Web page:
ADVERTISEMENT
ADVERTISEMENT

Vote at 16, why not?

Vote at 16, why not?
Highlights

Age 16, why can’t it be sweet 16 for democracy too? There is growing debate across the world on the idea of lowering the voting age to 16. Some call it a disruptive move while others opine it would usher in a vibrant democracy. 

Age 16, why can’t it be sweet 16 for democracy too? There is growing debate across the world on the idea of lowering the voting age to 16. Some call it a disruptive move while others opine it would usher in a vibrant democracy.

The world is changing. In New Jersey, you can buy alcohol at 21 and cigarettes at 19, join the army at 17, have sex at 16 and be tried in courts as an adult at 14. Belgium youngsters can get sozzled legally at 16, reports The Economist.

Only when you have turned 18 can you vote. Why? It seems perplexing. Expanding education, improved IQ levels, increasing awareness due to exposure to media and intense interaction on social media are making this generation smarter. Thus, the demand for lowering the voting age gains credence.

However, critics contend that at 16 and 17, one is too immature to vote. Voting is compulsory in some countries. There is even a similar demand in India too. Instead of such authoritarian solutions to increase the voter participation, it is much better to lower the age as many more would vote to make the democracy more representative.

There are already such experiments with lowering age. For instance, in Scotland, even those at 16 were also allowed to vote in the referendum for independence held in 2014. Interestingly, around 75 per cent of them participated in the plebiscite compared to 54 per cent of 18 to 24 years old indicating greater enthusiasm among new voters. Similarly, Austria permitted 16-year-olds to vote in all elections in 2007.

The experience in Austria was also similar to that of Scotland. Thus, even this limited international experience with lowering the voting age is encouraging.

In fact, young men and women learn about how the democracy and its institutions like government function, right in their school days. Voting can be a practical expression of this theoretical exposure. Shunning gerontocracy can further deepen democracy.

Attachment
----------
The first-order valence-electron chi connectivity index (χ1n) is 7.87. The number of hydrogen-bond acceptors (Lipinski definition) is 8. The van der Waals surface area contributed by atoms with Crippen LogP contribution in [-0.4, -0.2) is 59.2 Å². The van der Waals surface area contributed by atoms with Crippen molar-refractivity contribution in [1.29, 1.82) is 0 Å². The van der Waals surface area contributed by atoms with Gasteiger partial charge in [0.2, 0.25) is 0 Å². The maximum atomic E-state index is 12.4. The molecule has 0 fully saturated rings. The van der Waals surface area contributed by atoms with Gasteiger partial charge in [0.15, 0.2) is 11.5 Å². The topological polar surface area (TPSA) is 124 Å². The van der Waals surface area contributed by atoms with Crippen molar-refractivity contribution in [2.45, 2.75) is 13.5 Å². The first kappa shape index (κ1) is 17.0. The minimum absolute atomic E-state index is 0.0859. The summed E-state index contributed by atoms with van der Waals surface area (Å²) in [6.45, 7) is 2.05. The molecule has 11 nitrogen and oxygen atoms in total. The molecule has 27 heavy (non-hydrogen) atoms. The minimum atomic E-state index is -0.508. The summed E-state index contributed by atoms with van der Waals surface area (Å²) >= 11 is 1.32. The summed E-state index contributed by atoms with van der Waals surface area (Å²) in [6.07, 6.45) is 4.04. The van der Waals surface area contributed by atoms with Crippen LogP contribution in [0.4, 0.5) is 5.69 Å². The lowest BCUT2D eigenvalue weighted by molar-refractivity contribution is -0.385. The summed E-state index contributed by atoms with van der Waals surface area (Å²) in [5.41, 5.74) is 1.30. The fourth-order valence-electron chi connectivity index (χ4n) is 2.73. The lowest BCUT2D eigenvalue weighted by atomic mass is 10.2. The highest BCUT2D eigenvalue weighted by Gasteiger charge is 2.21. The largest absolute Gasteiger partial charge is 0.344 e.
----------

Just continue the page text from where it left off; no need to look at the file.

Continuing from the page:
India enjoys demographic dividend. This demographic dividend should enrich democracy too as millennials vote.
In fact, millennials are better educated than the earlier generations. They may be less vulnerable to the empty political rhetoric dished out by cynical politicians.

They are more enterprising and less conformist. They nurture an attitude to question than to reconcile. Such activism makes the democratic process more robust.

However, critics feel that millennials perceive voting not as a duty or passion. They are more trivial and less responsible. They can even be indecisive and more impressionistic.

But, such outlandish fears are nothing new. Similar concerns were voiced when voting age was last lowered three decades ago. The voting age in India was changed from 21 to 18 in 1988 through the Sixty-first Amendment to the Constitution. India of 2017 is completely different from India of 1988.

Underestimation of young people's capabilities is a disservice to democracy. Young people are less likely than adults to align themselves with political parties thus encouraging independent political behaviour. The present-day youths are well-versed with technologies and comparatively better informed. It’s at least time to debate and experiment.

Show Full Article
Download The Hans India Android App or iOS App for the Latest update on your phone.
Subscribed Failed...
Subscribed Successfully...
More Stories


Top